Model for Church of the Future?  On January 6, The New York Times carried a front page story about 100 parishioners who have maintained a vigil at St. Frances Cabrini parish in Scituate, Massachusetts, for over four years.   St. Frances is one of four Boston parishes that have maintained round-the-clock vigils after the Boston archdiocese sought to suppress some 80 parishes, in part to pay clergy sex abuse bills.  Parishioners have been running the parish, leading communion services with hosts provided by a sympathetic priest, and providing other prayer experiences for those keeping vigil. Many describe themselves as having been transformed from passive Catholics to deeply involved members of a community that they believe could be a model for the future of the Church. “You would think because there are fewer and fewer priests that the various archdioceses would welcome a new configuration,” said longtime parishioner, Margy O'Brien,“Let the lay people do everything but the sacramental.” On January 26, ABC World News Tonight aired an investigative report on St. Frances Cabrini and the struggle of parishioners in Boston and New Orleans to keep their parishes open.

Vigils as Mourning?

On January 19, Time magazine published an article about parishioners in Adams, Massachusetts, who, on December 26, began a 24-hour vigil at St. Stanislas Kostka, a century-old Polish parish in the Springfield diocese.  Church leaders said it was clear that two of the three parishes in Springfield had to close because of “an acute shortage of priests” and declining attendance.  “Suffering the closing of your parish is like watching a parent die," said Monsignor Bonzagni, the diocese's director of pastoral planning. "If the parishioners at St. Stan's need to mourn this way, we will do nothing to interfere."  

New Orleans Calls for Removal of Archbishop

Monsignor Bonzagni's position is a far cry from that of New Orleans Archbishop Alfred Hughes, who had parishioners arrested and forcibly removed in handcuffs from two parishes in which they had conducted vigils for 72 days.  The parishioners subsequently sent an envoy to the Vatican with a petition containing nearly 500 signatures asking Pope Benedict XVI to name a successor to Hughes “ ‘at the earliest practical time’ in light of Hughes’ management of the Archdiocese of New Orleans after Hurricane Katrina.” On January 30, Peter Borre, founder of a national group called the Council of Parishes, delivered the petitions and a packet of materials to a monsignor at the Congregation of Bishops in Rome.  The packet included video of the New Orleans police removing handcuffed parishioners from Our Lady of Good Counsel Church. Borre reported he had “no substantive conversation” with officials, but just handed over the materials.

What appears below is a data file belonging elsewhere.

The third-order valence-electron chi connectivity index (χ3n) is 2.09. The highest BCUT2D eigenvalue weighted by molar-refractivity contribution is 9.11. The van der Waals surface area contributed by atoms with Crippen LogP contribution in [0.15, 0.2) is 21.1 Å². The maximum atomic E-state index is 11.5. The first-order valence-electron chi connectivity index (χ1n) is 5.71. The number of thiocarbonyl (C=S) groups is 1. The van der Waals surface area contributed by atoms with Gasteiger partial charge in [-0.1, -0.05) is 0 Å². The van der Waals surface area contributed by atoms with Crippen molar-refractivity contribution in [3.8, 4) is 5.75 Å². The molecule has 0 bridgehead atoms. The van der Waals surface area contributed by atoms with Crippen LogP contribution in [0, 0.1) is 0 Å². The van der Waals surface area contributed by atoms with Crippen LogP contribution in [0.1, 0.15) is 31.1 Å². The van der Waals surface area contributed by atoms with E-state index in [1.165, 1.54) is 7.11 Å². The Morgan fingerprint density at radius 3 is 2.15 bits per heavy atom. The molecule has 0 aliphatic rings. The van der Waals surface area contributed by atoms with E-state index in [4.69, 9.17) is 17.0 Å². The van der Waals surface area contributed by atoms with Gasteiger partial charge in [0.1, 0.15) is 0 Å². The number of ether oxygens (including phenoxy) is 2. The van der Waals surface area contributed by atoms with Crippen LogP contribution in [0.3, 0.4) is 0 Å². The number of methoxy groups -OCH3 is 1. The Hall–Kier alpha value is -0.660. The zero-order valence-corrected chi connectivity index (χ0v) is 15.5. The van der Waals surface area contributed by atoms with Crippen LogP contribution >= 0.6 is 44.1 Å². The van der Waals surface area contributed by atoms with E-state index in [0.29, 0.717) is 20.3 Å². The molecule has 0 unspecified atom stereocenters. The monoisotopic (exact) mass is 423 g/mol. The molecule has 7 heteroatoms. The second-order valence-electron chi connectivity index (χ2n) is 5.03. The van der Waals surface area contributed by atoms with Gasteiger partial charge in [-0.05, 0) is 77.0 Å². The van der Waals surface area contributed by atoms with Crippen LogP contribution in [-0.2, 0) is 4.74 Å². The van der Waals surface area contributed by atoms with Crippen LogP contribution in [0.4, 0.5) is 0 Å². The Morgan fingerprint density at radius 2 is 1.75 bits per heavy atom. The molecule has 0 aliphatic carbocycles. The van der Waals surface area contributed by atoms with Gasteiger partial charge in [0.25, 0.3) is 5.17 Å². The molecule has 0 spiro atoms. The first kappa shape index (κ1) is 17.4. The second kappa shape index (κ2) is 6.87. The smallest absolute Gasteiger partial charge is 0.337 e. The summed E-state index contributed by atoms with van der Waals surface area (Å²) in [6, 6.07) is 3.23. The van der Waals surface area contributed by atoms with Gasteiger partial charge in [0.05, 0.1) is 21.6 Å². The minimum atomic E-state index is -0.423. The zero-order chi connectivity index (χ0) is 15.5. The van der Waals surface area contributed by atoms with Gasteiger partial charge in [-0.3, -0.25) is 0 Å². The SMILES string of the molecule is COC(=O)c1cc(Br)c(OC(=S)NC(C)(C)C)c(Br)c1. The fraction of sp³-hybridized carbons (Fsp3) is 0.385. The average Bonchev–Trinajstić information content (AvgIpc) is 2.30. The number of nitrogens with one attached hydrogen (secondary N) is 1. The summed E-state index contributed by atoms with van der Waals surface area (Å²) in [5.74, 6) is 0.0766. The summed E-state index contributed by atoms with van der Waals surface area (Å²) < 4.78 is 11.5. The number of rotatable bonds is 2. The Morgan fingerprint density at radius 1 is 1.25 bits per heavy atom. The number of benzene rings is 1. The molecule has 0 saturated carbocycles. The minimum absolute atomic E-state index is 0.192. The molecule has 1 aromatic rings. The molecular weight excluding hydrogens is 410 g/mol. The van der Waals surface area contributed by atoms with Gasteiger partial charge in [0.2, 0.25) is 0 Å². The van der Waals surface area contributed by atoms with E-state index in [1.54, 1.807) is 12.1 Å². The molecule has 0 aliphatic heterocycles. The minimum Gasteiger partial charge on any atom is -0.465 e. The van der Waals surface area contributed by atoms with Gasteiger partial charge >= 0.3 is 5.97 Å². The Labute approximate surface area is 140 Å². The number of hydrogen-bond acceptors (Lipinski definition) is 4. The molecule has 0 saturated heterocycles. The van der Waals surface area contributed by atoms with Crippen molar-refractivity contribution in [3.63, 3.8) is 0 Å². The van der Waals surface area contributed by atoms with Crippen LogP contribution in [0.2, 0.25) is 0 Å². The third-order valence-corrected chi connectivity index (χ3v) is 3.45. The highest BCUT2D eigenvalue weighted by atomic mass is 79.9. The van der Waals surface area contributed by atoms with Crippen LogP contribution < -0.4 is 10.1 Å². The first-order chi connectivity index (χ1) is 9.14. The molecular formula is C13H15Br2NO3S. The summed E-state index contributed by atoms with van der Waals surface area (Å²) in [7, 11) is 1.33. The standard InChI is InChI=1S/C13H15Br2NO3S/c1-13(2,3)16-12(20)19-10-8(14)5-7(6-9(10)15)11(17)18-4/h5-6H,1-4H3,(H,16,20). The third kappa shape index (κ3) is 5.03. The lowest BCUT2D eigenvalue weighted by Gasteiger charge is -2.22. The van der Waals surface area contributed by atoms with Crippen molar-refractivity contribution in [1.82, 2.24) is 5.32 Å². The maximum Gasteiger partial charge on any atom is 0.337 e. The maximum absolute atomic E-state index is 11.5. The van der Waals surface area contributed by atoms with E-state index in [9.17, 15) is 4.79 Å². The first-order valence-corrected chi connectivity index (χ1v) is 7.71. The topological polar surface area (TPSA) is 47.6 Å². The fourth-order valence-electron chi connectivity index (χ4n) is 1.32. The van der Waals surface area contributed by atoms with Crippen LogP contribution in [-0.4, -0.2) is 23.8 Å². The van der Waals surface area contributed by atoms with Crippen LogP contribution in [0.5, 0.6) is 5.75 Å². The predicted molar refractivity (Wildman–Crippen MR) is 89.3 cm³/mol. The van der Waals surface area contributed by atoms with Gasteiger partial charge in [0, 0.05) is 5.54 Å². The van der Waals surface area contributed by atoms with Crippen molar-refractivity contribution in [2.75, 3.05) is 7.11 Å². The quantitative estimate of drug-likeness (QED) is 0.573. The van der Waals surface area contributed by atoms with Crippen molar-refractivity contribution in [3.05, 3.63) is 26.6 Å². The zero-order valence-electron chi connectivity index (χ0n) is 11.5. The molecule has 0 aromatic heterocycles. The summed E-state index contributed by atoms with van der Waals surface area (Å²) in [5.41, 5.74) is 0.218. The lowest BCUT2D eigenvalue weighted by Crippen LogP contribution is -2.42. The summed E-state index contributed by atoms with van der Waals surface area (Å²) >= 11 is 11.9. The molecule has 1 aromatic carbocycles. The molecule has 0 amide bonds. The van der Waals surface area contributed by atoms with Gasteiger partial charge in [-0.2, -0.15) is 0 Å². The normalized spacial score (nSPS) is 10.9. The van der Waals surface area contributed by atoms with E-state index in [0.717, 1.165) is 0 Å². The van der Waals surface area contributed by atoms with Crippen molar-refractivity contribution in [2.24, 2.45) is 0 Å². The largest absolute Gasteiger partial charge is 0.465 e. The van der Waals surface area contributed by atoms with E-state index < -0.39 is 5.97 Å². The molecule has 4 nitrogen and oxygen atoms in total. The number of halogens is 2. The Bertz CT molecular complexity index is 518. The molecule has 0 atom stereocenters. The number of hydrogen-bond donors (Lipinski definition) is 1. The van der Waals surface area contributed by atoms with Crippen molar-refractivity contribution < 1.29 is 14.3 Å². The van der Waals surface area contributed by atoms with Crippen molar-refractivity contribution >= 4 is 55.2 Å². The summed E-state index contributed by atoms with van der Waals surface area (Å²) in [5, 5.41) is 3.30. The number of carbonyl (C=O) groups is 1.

NCR: The Future is Now

On January 23, the National Catholic Reporter published an analytical and insightful overview of parish reconfigurations throughout the US.  Editor at large Tom Roberts quoted FutureChurch’s Sr. Chris Schenk at length about the need to keep viable parish communities together for mission. “My point is that we have Catholics who want to be in the urban region. We may be in the suburbs but we go [to the inner city] because of the apostolic mission of the community,” [Schenk] said. “We want to make that mission attractive to as many Catholics as possible and serve urban poor communities. If they are viable, vibrant communities, why would we consolidate them just because we don't have enough priests? Sustain the mission with parish life coordinators and a priest for sacramental purposes.”  The paper also ran an astute editorial pointing to the national conversation already taking place by such groups as the National Association for Lay Ministry and the Emerging Models of Pastoral Leadership project about using lay ministers, women religious and deacons for staffing parishes. The editorial concludes:  “The future, which will require new structures, deeper involvement of lay ministers and a more mature sense of what constitutes a parish, is not somewhere down the road. It is now.”

Parishioner Advocacy Groups Growing

After the Scranton Diocese announced its decision to close 91 of its 209 parishes, a new group calling itself the Council of Parishes of Scranton/Wilkes Barre was formed by the Sacred Heart-Wilkes Barre Foundation, which was itself founded to preserve an historic, ethnic church, Sacred Heart in Wilkes-Barre, Pennsylvania. This brings the total number of known US groups appealing parish closings to thirteen.

Church's Tax Exempt Status Challenged

The Diocese of Allentown’s closure of several churches has prompted two school districts and two municipalities to try to levy property taxes on the closed parishes. The government entities argue that the properties have lost their tax-exempt status by closing. Read more.